The Report identifies several additional potential sources of sand and gravel, which might reduce the requirement from the various proposed extraction sites in the County. Some are mentioned in ‘Calculation of Sand and gravel Provision, Options [p50].
Option 1 assesses the further need for sand & gravel at the 27.5mt, mentioned earlier. This is based on projecting forward average sales for the last ten years. In our view this appears reasonable since the period 2002-2012 embraces a six year boom in construction followed by sharp recession and very slow recovery. Option 2 assumes increased demand on the basis of faster economic growth. It is felt this is not justified at this stage. Economic recovery is muted at present. [This is a complicated area of which I have considerable professional experience as a Business Economist for the Construction Industry, former Chairman of the Building and Civil Engineering Economic Development forecasting committees etc, from 1969-1997. If it would be helpful I could write a separate paper on this subject.] Option 3, base case plus contingency of plus 10%, is equally unjustified at this stage. Option 4, revisiting the matter in 2020 is clearly preferable. By then the path of economic activity will be less obscure albeit far from certain. Just as important the potential from additional sources will be clarified.
Option 5 refers to the additional resource with greatest potential-Marine Aggregate. Section 2.53 [p17] states that the Minerals Planning Authority have commissioned consultants to examine the potential supply of sand and gravel from marine areas. Their draft report says that there is substantial potential in the longer term but there are unresolved problems of transportation to inland areas. In Section 5.15 it is noted that 60% of North Yorkshire sand and gravel is ‘exported’, mainly to South and West York. and Teesside, where there is substantial construction activity and paucity of local supply.[ Section 5.18] Teesside is on the coast so there should be no inland transportation problems; while West Yorks. is well served by the Humber and associated rivers and canals. It is felt that permissions to extract sand and gravel from new ‘greenfield’ sites should be held back until there has been more work on assessing potential supply of marine aggregates.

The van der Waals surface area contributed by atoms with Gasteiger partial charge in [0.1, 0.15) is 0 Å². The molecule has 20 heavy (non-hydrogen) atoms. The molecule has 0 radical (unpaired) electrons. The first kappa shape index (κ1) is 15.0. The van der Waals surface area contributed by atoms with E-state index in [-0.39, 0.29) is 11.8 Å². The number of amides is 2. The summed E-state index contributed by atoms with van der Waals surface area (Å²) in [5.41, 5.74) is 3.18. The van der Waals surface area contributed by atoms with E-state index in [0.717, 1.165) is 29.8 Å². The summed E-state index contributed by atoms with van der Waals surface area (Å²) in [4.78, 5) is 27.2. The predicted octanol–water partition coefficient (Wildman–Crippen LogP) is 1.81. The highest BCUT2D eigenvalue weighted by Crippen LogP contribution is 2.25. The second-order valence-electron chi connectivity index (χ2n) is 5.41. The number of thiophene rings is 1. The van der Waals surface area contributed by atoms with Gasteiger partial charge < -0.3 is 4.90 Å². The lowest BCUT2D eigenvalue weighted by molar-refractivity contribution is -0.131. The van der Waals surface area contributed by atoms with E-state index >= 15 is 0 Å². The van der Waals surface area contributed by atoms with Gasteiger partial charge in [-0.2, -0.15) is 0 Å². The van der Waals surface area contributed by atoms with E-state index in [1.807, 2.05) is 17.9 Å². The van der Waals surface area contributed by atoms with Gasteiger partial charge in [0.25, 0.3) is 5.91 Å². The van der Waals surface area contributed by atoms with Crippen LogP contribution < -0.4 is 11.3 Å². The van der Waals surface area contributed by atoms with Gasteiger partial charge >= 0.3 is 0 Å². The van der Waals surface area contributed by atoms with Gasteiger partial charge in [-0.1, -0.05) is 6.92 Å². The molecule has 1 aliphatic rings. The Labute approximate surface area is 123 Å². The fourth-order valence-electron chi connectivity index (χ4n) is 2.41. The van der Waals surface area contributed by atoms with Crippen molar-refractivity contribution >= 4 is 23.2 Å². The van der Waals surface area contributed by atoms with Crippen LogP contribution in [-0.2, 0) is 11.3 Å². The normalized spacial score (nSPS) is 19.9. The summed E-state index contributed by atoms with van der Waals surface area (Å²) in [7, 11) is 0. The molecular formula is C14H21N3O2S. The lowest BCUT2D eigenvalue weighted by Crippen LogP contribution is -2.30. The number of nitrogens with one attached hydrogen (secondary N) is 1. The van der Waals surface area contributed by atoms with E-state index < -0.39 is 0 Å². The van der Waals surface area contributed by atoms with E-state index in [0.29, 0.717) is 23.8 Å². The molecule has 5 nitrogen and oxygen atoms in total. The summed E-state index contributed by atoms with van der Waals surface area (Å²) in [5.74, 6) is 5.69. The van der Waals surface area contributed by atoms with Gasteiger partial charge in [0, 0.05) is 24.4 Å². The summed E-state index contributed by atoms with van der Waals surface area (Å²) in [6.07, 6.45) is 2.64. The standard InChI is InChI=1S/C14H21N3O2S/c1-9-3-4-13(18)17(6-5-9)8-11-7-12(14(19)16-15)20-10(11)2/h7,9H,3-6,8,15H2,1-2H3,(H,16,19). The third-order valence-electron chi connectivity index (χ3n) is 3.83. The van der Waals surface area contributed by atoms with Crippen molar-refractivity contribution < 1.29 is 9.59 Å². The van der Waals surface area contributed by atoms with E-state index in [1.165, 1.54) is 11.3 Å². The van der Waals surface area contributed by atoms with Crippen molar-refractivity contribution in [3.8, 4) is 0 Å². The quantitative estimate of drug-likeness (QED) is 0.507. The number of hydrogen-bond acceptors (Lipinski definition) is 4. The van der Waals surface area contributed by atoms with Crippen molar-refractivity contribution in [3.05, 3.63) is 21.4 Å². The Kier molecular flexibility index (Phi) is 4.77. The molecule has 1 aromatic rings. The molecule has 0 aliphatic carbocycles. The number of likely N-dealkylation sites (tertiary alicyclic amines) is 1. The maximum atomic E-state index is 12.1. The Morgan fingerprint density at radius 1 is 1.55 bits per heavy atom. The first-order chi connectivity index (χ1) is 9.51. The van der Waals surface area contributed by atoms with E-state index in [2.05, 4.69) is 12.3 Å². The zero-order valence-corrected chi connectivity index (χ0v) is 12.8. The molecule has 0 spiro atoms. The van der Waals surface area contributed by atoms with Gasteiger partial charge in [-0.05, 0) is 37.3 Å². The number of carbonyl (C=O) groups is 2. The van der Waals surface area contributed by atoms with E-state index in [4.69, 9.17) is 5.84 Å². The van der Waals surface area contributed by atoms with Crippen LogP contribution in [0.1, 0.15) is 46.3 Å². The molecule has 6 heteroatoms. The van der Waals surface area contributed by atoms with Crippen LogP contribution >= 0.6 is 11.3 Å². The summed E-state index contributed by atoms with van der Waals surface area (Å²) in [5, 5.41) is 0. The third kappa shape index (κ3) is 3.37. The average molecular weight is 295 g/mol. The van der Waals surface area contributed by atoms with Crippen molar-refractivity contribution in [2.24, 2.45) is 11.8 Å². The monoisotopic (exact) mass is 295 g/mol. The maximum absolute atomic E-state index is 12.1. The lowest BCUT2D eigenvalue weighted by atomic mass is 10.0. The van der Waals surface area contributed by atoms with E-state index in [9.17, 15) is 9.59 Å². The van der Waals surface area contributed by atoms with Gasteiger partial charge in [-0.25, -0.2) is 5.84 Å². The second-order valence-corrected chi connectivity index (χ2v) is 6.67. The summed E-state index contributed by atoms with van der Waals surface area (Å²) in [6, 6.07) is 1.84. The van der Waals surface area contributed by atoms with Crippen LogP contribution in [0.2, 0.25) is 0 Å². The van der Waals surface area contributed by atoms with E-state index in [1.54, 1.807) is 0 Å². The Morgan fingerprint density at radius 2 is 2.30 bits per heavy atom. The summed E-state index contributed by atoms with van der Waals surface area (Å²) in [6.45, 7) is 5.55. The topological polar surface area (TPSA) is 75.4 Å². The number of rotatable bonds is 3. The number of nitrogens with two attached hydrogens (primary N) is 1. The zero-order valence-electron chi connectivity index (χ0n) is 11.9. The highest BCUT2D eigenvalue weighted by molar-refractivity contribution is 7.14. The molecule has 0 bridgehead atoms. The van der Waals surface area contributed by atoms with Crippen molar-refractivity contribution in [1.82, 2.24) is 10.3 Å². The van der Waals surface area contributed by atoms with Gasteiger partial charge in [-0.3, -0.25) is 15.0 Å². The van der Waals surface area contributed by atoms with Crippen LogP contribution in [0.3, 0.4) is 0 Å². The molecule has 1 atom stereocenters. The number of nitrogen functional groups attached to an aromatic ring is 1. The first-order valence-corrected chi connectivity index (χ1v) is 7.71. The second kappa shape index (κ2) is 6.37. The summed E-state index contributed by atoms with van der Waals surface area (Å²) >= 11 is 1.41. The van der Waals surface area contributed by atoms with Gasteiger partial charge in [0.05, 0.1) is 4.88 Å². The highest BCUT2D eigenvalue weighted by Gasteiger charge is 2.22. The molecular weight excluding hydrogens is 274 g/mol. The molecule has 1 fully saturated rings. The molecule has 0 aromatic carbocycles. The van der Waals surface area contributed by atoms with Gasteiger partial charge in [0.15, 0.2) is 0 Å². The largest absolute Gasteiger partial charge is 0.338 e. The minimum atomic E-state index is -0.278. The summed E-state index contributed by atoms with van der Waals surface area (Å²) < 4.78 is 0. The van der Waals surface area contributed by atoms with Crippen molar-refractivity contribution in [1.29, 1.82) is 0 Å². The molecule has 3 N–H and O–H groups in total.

Option 6 refers to the potential to supply South Yorks. from reserves in the nearby East Midlands. [Section 5.28 p53] The previous section [5.27] adverts to possible but unidentified. Reserves in the TeesValley. [Are the Local Authorities there ‘dragging their feet’?] In Section 5.18 it is said that York may provide additional reserves but no steps appear to have been made to identify them. In Section 5.4 [p43]it is noted that there are identified reserves in Wharfedale not so far from main areas of demand in the Leeds/Bradford conurbation. While it is clear that the most important sand and gravel reserves in the region lie along the A1 and river corridors of the Swale and Ure [Section 5.4], it is felt that equally detailed assessments in these other areas should be made before confirmation of any above base assessment of demand on North Yorkshire and particularly before any ‘greenfield’ sites are progressed to stage 2 of the Consultation.